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Coming Attractions Theater

Create book-report movies and a miniature theater in which to show them! Stage original plays and present science experiments on the screen, too.

  • Grade 4
    Grade 5
    Grade 6
  • Multiple Lesson Periods
  • Directions

    1. Thomas Edison built the first movie theater in February 1893 in West Orange, New Jersey. It was called a Kinetographic Studio. Have students research background information about this theater and compare it to the construction of theaters today. As a class, discuss how Edison's theater is similar and different from movie theaters built today.
    2. Assign small groups of students various novels to read. This reading experience can be organized as Literature Circles. During the reading experience, encourage students to document main characters, plot highlights, the setting of the story, and other details about the book. Once students have completed the read, they select which of the book's scenes, characters, and main events they wish to include in their movie.
    3. Students will use the lower half of a single student desk as their movie screen. To form the movie screen, the group will cut a long rectangular piece of rolled, white bulletin board paper. The height of the paper will need to be cut to the distance between the floor and the opening in the desk for student books. The length of the paper should correspond to the number of scenes being presented by the group multiplied by the width of the desk opening. For example, if the group has six scenes to illustrate and the opening of the lower part of the desk is 24", then 6 x 24 = 144". Students should also provide a few extra inches for at the beginning of the scroll and at the end.
    4. Once students have cut their movie scene paper, cover the work area with recycled newspaper and use Crayola® Washable Paints and Paint Brushes to create movie scenes. Crayola Washable Markers and colored pencils will be useful when adding smaller details. Remind students to include an opening scene with the title of their book and its author. At the end of their movie, students should also include a credits scene which includes the book reporters and movie illustrators.
    5. Students crate a fabric state curtain for their "theater" using recycled material and Crayola School Glue.
    6. It is now time for the show! Students present their "movies". Classmates in the audience can act as movie critics and evaluate the presentation.
  • Standards

    LA: Determine central ideas or themes of a text and analyze their development; summarize the key supporting details and ideas.

    LA: Interpret words and phrases as they are used in a text, including determining technical, connotative, and figurative meanings, and analyze how specific word choices shape meaning or tone.

    LA: Read with sufficient accuracy and fluency to support comprehension.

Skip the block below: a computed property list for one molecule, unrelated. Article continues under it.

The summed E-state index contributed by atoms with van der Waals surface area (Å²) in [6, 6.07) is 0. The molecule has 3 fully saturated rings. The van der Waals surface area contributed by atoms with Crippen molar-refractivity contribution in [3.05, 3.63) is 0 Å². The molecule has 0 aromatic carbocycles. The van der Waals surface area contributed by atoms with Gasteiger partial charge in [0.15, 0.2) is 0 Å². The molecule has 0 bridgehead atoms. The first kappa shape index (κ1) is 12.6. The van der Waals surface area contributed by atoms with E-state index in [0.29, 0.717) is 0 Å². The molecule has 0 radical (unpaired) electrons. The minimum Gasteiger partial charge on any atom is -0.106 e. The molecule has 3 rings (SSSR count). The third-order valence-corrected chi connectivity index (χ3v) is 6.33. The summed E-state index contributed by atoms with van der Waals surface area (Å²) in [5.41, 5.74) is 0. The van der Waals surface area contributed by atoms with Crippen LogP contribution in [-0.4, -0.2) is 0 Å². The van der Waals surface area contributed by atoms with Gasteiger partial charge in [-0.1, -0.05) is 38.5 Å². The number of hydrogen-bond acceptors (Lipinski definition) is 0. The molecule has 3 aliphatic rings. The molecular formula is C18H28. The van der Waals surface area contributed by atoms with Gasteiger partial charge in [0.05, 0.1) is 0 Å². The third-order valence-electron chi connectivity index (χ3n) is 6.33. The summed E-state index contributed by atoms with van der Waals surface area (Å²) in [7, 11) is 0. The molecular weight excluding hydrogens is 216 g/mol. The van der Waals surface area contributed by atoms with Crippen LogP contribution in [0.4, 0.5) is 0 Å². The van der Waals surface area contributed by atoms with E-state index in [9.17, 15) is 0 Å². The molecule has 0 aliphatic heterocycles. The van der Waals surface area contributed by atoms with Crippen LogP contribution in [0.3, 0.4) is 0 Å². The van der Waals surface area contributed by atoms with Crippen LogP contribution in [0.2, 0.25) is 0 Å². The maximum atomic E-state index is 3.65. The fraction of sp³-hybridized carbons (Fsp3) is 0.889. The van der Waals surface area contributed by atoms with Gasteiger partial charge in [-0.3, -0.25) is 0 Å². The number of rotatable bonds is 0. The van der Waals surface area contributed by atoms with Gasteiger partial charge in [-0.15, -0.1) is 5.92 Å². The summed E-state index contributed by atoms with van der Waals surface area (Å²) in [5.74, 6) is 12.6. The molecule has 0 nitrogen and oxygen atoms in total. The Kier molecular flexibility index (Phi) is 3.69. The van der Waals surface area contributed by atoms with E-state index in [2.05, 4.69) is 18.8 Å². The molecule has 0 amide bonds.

LA: Produce clear and coherent writing in which the development, organization, and style are appropriate to task, purpose, and audience.

    LA: Prepare for and participate effectively in a range of conversations and collaborations with diverse partners, building on others' ideas and expressing their own clearly and persuasively.

    LA: Adapt speech to a variety of contexts and communicative tasks, demonstrating command of formal English when indicated or appropriate.

    MATH: Compute fluently with multi-digit numbers and find common factors and multiples.

    MATH: Convert like measurement units within a given measurement system.

    VA: Intentionally take advantage of the qualities and characteristics of art media, techniques, and processes to enhance communication of their experiences and ideas.

    VA: Select and use the qualities of structures and functions of art to improve communication of their ideas.

  • Adaptations

    In small groups, students compose and original script for their theater presentation, which follows the main ideas of their read. Student writing can be hand-written or word processed. The presentation can be video-taped and uploaded to a class computer for viewing by any students who missed the live performance.

    Students choose a social studies topic currently under study by the class. In small groups, students write an original play of a particular event from the appropriate time period. Groups present their performances live (or via video-taping) using the Coming Attractions Theaters and have classmates evaluate the authenticity of the writing/story line.

    The American Museum of Moving Images was established in 1988 in New York to educate the public about the history of film. Los Angeles, California, is the city whose name is synonymous with the American motion picture industry. Students research the history of movies and how movies, as well as their content and themes, have changed over time.

    Working in teams of two or small groups, students create a poster to advertise their upcoming movie premier. Use oak tag as the background material for the poster. Post the advertisement the day before your movie's presentation to excite classmates about the event.


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  • Creativity.
  • Capacity.
  • Collaboration.
  • Change.
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